Versioning - An underrated discipline


Everyone uses a computer has to deal in their everyday life with software version numbers, and even who deals with computers just as bare user shall sooner or later introduce the word version in their speech. Alas, this made it one of those concepts so pervading that it is now taken for granted, and this is so widespread that even professionals often forget or do not even know the complexity of the matter behind. This article is an attempt to shine a light on this topic.

This post started as a collection of some thoughts that aimed to summarize the experience collected by me in 10 years of software development. As usual, short sentences proved to be too short and became long sentences, then paragraphs, and the short list was already a long article. However, despite the length my analysis does not claim to be either complete or exact.

It simply represents an attempt to introduce the reader to the complexity of a matter which is always relevant in the software ... more

Concurrent programming - 5


In the past articles we introduced the concept of concurrent programming and studied a first solution to the problem of intercommunication: semaphores. As explained, the use of semaphores allows us to manage access to shared resources, and this is a first and very simple form of synchronization. In this issue, we will go one step further introducing a richer tool for concurrent programming: message queues.

Limits of semaphores

Ruling access to a resource through semaphores is a good form of synchronization, even if it is very limited. Indeed it prevents two or more processes simultaneously modifying shared data but does not allow them to exchange information.

Moreover, the basic use of semaphores does not guarantee the absence of dangerous situations. As an example remember that, in a multitasking environment, we do not know in advance which process will be executed and when. This means that a resource could be inaccessible for a process since it is always ... more

Concurrent programming - 4


In the past issue, of this series of articles about concurrent programming we started to concern ourselves with the problems of synchronization between processes. In this installment, we will investigate further the subject introducing some structures and functions collectively known as Unix System V IPC.

IPC: InterProcess Communication

Communication between processes, either running on the same machine or over a network, is one of the most interesting topics in computer science and, despite its age, new solutions to this problem keep arising. With the widespread availability of Internet access, the subject is now a little shifted towards pure network communication, which represents just a part of the techniques known as IPC: InterProcess Communication.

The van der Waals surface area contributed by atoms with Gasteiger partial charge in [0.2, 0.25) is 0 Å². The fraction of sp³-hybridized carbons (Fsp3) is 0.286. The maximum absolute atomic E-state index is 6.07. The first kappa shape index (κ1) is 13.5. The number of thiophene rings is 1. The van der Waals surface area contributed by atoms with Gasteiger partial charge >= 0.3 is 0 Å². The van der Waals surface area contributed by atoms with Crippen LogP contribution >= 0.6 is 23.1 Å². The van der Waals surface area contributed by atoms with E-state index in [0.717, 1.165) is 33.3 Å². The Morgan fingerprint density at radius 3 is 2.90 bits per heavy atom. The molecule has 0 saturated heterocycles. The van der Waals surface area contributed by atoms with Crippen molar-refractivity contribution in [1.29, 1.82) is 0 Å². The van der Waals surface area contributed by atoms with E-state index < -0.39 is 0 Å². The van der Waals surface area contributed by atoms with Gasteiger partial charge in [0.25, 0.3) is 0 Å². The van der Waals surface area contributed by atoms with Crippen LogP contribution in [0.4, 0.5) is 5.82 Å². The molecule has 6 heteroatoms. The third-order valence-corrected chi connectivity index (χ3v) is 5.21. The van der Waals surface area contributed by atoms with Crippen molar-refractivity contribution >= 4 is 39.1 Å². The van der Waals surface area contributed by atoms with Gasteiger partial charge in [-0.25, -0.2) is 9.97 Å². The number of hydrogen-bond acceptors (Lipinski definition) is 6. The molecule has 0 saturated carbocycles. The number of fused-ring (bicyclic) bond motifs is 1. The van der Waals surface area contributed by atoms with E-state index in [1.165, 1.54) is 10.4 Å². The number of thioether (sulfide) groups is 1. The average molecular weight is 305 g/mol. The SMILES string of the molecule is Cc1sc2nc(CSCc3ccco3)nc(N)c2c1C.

This abbreviation encompasses several different scopes in the field of multiprocessing, the most important ones being synchronization, shared data ... more

Concurrent programming - 3


In the first article, we stepped into the world of multitasking, going over its meaning and the reasons behind its existence. In the second article, we met the fundamental fork operation and wrote our first multitasking code. In this article, we will go ahead and introduce ourselves in the topic of synchronization: the problem we face now indeed is to release the full power of multitasking, that is to share the work between processes.

In the first part of the article, I want to make a step back to the basics of multitasking to clarify the single/multiple CPU theme. Then we will start talking about shared data between processes, first looking at the problems arising and then writing some code.

Simultaneous execution

We should never forget that the main reason behind multitasking on a single CPU is to give the impression of simultaneous execution, not to speed up execution.

Let's clarify this statement. A single CPU can execute only one operation at a time, so ... more

Concurrent programming - 2


In the past article I introduced the concept of process and how important it is for our operating system: in this new issue of the Concurrent Programming series we will go on and begin to write multitasking code; we will start from one of the basic concepts of the whole picture, the forking operation. Afterwards, we will start to introduce the problem of process synchronization and communication, which we will deeply face in a later instalment.

The C standard library

The C standard library, nicknamed libc, is a collection of functions for the C language which has been standardized by ANSI and later by ISO. An implementation of it can be found in any major compiler or operating system, especially Unix-like ones.

In the GNU ecosystem, which Linux distributions are grounded on, the library is implemented by glibc (GNU libc). The library reached version 2.17 in December 2012 and is free software released under LGPL, a less restrictive version of the GPL which most ... more

Concurrent programming - 1


I already published this series of articles on concurrent programming on LinuxFocus from November 2002 and now I carefully reviewed them. Feel free to notify me any error you will find.

The purpose of this article (and the following ones in this series) is to introduce the reader to the concept of multitasking and to its implementation in the Linux operating system. Thus, we will start from the theoretical concepts at the base of multitasking and from those we will move towards advanced concept like multithreading and interprocess communication. We will practice some code and some Linux internals along this path, and I will try constantly to exemplify how real world operating system realize the concepts I am introducing.


Prerequisites for the understanding of the article are:

  • Minimal knowledge of the text shell use (bash)
  • Basic knowledge of C language (syntax, loops, libraries)

Even if I wrote the articles ... more